In terms of the two cities, it’s fair to say both did given that the Crew is poised to stay in Columbus while Precourt still looks likely to get a team in Austin. But for Columbus, this will feel like the bigger victory if only because of what they stood to lose. The anxiety that accompanied the possibility of seeing their team leave town has now vanished, their future rife with possibilities instead.
The same is true in Austin, but its emotional investment isn’t near as heavy. Had the Crew remained at Austin’s expense, life would have carried on as it had before. Now they can look forward with optimism as well, although some hurdles remain.
Even Precourt, the apparent “villain” in all this, looks set to come out ahead, although he hasn’t crossed the finish line yet. When he spoke to ESPN FC last year about his intentions, it was clear he was done with Columbus. If he can manage to navigate his way through the remaining potholes as it relates to a stadium — one Austin City Council member spoke of hitting the “reset button” on the issue — then he will have gotten what he wanted, namely an exit from Columbus and an entrance into a city with no other professional sports teams. (While that is true at face value, the behemoth University of Texas is obviously there.) His reputation as the league’s Ebenezer Scrooge won’t affect him one bit.
Meanwhile, MLS comes off as both a winner and a loser. Let’s face it: this process was not handled well, at least at the outset. The league took a PR hit given that one of the stars on its crest stands for “Community” even as it appeared set to dump all over a city that is an MLS original. Yet the league also deserves some credit for finding a way out of this mess. It has managed to find an investor group with local ties through the Edwards family. That was really the problem all along, given that Precourt has no connections to the city and had one foot out the door from the moment he purchased the team. If a deal gets done, this is an investor group that can set down some deep roots.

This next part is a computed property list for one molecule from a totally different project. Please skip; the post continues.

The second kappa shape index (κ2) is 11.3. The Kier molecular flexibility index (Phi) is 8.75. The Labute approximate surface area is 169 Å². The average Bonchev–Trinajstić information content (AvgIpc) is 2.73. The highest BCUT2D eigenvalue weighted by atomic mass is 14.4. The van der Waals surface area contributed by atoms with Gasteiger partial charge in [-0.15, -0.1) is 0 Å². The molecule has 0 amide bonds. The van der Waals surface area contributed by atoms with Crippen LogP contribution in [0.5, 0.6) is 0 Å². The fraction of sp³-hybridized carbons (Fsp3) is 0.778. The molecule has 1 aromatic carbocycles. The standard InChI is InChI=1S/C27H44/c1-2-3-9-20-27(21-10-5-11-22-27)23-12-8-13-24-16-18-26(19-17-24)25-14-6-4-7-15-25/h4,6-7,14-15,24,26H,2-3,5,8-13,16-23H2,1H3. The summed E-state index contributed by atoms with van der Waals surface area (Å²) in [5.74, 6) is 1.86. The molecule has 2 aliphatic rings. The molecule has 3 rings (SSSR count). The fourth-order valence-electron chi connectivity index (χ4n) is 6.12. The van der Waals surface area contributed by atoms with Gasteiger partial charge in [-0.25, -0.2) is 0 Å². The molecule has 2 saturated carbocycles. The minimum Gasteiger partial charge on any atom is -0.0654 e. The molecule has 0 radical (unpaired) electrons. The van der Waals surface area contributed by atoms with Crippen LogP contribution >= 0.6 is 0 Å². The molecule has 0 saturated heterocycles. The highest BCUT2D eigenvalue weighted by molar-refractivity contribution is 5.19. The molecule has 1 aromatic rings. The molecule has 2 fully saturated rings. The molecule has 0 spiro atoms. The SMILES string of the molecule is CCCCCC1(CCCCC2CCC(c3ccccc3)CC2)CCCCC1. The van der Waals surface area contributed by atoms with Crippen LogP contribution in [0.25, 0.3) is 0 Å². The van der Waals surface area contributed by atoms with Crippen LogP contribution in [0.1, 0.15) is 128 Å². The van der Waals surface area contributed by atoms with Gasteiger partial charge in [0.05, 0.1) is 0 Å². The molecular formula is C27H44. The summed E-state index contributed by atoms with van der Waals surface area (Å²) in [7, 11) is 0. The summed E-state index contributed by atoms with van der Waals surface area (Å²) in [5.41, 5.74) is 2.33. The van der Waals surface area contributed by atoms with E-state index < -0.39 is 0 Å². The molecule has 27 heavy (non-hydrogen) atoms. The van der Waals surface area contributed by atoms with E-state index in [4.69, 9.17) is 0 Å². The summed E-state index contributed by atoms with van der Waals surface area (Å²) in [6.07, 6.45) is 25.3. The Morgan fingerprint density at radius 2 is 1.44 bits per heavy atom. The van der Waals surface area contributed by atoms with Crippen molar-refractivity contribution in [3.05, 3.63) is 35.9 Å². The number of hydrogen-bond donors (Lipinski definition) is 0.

Perhaps the biggest losers are the remaining expansion candidates, but only if you believe MLS is truly stopping at 28 teams as commissioner Don Garber has long stated. If 28 is the cap, there is now only one spot left for the likes of Sacramento, Phoenix, San Diego, Detroit and the newly revived St. Louis bid. Yet it’s difficult to believe that if there are compelling markets where the game can thrive — or is already thriving — that MLS will say no to adding more teams.
One definite loser is San Antonio. With the backing of Spurs Sports & Entertainment (owners of the NBA’s San Antonio Spurs) and favorable demographics, Alamo City looked like contender for one of the four expansion slots that were available back in January of 2017. One of the selling points of the bid was its close proximity to Austin, just 80 miles to the north. With the Crew staying put and Precourt still intent on getting a team in Austin, that bid looks completely dead.
The biggest winners of all are the Columbus fans, the Little Engine That Could of the U.S. soccer community. Having watched the relocation of the San Jose Earthquakes back in 2005, I thought there was no chance the Crew’s proposed relocation could be stopped. But the fan group Save The Crew and the Columbus Partnership deserve immense credit for keeping the issue in the forefront and finding a way to get a deal done.